Is High Fructose Corn Syrup Considered A Natural Ingredient?

We get a lot of readers writing in to ask us whether or not a product containing High Fructose Corn Syrup can be labeled as “natural” or “all natural.” The latest was from Kirby, who questioned whether HFCS-containing “All Natural” sodas are indeed “all natural.” And, at least according to the FDA, the answer is “yes.”

While some companies have changed their labeling of products containing HFCS in recent years, it hasn’t been done at the behest of the FDA.

Around two years ago, someone at the FDA issued a statement that they believed the process for producing HFCS negated its claim to the “natural” label. But that was a short-lived victory for anti-HFCS types.

In July 2008, the FDA sent a memo to the Corn Refiners Organization clarifying their position on the topic — not surprisingly in favor of the corn refiners.

Our longstanding policy on the use of the term “natural” is that “natural” means that nothing artificial (including artificial flavors) or synthetic (including all color additives regardless of source) has been included or has been added to a food that would not normally be expected to be in the food.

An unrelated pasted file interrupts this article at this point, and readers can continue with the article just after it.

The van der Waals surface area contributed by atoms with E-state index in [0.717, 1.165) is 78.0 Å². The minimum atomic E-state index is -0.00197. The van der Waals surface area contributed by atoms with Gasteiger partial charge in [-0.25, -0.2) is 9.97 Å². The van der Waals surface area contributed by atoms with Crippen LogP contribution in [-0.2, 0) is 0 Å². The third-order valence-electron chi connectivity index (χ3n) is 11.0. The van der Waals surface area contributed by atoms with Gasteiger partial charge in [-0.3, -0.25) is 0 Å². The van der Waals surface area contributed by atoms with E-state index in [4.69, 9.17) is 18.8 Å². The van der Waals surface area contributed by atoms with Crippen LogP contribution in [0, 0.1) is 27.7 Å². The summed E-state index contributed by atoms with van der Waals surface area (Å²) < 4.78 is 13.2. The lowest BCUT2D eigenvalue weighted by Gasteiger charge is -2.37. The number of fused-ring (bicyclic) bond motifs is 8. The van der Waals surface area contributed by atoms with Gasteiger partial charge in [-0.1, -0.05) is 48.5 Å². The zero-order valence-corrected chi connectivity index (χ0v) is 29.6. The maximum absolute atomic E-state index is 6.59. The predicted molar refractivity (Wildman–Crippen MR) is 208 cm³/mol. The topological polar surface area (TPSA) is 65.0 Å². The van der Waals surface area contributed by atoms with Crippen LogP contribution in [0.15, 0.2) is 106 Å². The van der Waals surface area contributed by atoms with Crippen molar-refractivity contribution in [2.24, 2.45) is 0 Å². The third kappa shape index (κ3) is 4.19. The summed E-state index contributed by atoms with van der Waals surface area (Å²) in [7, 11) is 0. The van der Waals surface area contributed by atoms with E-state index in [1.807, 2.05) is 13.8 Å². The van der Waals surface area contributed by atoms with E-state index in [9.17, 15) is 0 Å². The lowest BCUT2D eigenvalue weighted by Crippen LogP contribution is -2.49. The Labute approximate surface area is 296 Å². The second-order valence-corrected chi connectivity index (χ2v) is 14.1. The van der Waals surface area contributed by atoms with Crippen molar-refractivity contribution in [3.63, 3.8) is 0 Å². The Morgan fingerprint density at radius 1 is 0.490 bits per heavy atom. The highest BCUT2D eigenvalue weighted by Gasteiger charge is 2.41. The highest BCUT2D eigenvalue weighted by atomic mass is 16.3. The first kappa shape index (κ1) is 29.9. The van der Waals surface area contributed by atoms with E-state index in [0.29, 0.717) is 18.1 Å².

The letter then goes on to say that, according to the unbiased people at ADM, the enzymes used to process corn syrup into HFCS do not end up in the final product and therefore don’t make the HFCS artificial.

Therefore, we would not object to the use of the term “natural” on a product containing the HFCS produced by the manufacturing process described by [ADM].

The FDA’s official position is that, so long as the HFCS in a product is made the way ADM says it’s being made, then the “natural” label is fine.

The question is, do you think products with HFCS should be allowed to be labeled as “natural”?